Ode To A Classic

A Parody of Murderous Proportions

This morning I fell victim to looking at the calendar, realizing the month was already half over. The weeks have been packed with professional accomplishments, and a few leisure activities that have been added to the moleskin list of writings topics. Due to these events though, I wasn’t able to capitalize on a few stories that would have fit this month like the perfect puzzle piece. We’ll catch up with those, but thankfully I didn’t miss out today. Today is Tuesday the 17th. Inevitably this date falls after Friday the 13th (no surprise). I wanted to write about one of the classic horror movies everyone on the planet (barring pop culture deficiency) is aware of. But before writing anything further on that, I’d like to get a hold of Crystal Lake Memories: The Complete History of Friday the 13th. So that brings me to this date. Why do I keep mentioning it? The title is from a classic Psych episode that plays the horror cliche to a “T,” but with the innocence, fun, and sincerity only Psych can bring you. Let’s catch you up to speed and see if we can spot the nods to their origins…

The show begins with Jason, one of Shawn and Gus’ old buddies deciding to reopen a camp all three attended when they were growing up. Only one issue. One of the counselors has now gone missing. After Shawn and Gus try to persuade him to contact the authorities, he steadfastly refuses citing that Camp Tikihama would receive negative press, and possibly delay the opening. He hires them to investigate, and they cautiously drive to the campgrounds.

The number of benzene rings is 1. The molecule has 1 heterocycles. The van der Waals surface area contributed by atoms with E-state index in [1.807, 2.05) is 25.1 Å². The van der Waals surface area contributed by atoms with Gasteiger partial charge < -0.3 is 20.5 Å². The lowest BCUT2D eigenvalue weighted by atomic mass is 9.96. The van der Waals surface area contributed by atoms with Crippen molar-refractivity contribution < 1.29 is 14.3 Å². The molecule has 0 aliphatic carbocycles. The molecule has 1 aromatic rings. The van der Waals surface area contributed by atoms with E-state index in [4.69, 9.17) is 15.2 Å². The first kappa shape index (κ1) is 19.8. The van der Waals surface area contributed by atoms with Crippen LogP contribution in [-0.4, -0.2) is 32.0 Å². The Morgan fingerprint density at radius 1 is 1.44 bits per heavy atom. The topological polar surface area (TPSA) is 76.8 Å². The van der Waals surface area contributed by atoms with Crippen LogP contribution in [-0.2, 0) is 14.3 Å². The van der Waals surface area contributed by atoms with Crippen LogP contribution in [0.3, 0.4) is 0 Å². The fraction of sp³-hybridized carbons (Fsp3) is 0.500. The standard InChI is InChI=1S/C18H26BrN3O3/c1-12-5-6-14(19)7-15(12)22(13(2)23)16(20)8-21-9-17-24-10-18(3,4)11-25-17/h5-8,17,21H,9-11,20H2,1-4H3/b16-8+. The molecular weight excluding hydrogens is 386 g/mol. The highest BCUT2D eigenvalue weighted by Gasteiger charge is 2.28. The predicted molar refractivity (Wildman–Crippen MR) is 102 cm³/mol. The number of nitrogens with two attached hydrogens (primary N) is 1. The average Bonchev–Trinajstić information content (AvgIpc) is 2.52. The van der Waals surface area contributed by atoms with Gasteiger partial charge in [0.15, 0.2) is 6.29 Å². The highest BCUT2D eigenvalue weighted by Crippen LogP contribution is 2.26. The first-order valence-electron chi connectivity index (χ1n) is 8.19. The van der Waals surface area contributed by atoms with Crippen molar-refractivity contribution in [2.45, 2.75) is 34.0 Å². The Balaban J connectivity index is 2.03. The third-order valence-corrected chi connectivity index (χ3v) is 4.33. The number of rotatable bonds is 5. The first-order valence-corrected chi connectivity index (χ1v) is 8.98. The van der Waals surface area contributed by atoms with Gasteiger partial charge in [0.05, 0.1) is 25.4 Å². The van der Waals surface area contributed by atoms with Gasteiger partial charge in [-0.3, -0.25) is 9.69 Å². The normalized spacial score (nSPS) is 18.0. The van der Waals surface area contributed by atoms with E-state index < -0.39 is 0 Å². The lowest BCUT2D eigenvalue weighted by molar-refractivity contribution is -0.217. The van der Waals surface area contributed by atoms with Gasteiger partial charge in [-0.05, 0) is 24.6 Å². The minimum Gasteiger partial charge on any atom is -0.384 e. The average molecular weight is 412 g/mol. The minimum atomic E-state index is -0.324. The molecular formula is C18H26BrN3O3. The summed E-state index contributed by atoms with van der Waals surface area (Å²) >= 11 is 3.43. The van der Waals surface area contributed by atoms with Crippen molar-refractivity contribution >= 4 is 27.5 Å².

On the way up there, they run into a creepy old man on a bike telling them they’re both “doomed.” Shawn wants to head back, but Gus convinces him their friend needs help. After arriving, the counselors they meet immediately begin acting evasive and distance. They enter the camp house, the last known place of Annie the missing counselor. While touring the grounds, Shawn and Gus begin reminiscing about why the camp closed. Shawn cites it was due to an electrician drowning in the swimming pool.

They hear a noise coming from the laundry room, and Gus grabs hold of the dryer to reveal Annie’s bloody clothes and shoes. Gus freaks out and wipes the blood all over his pants. Shawn is now convinced it’s the creepy bike guy they saw earlier. As the counselors pool in they realize the dryer cycle had just started, so the killer must be close. Shawn feels it’s best to stay put and wait for the police to arrive, but in typical “horror” fashion the rest of them fan out on their own. After leaving, one of them falls into a trap set by an unseen man with a machete.

Billy the counselor falls victim.

Juliet the detective they often work with, finds Shawn hiding in the laundry room. Everyone left alive reconvenes in the camp house. Jason enters, and is furious with Shawn that he told the police about what’s happening, before storming back out. Shawn chases after him, but finds Annie dead in the laundry shack. As Shawn turns around, a hooded man with a machete blocks the doorway, sending Shawn running for the exit.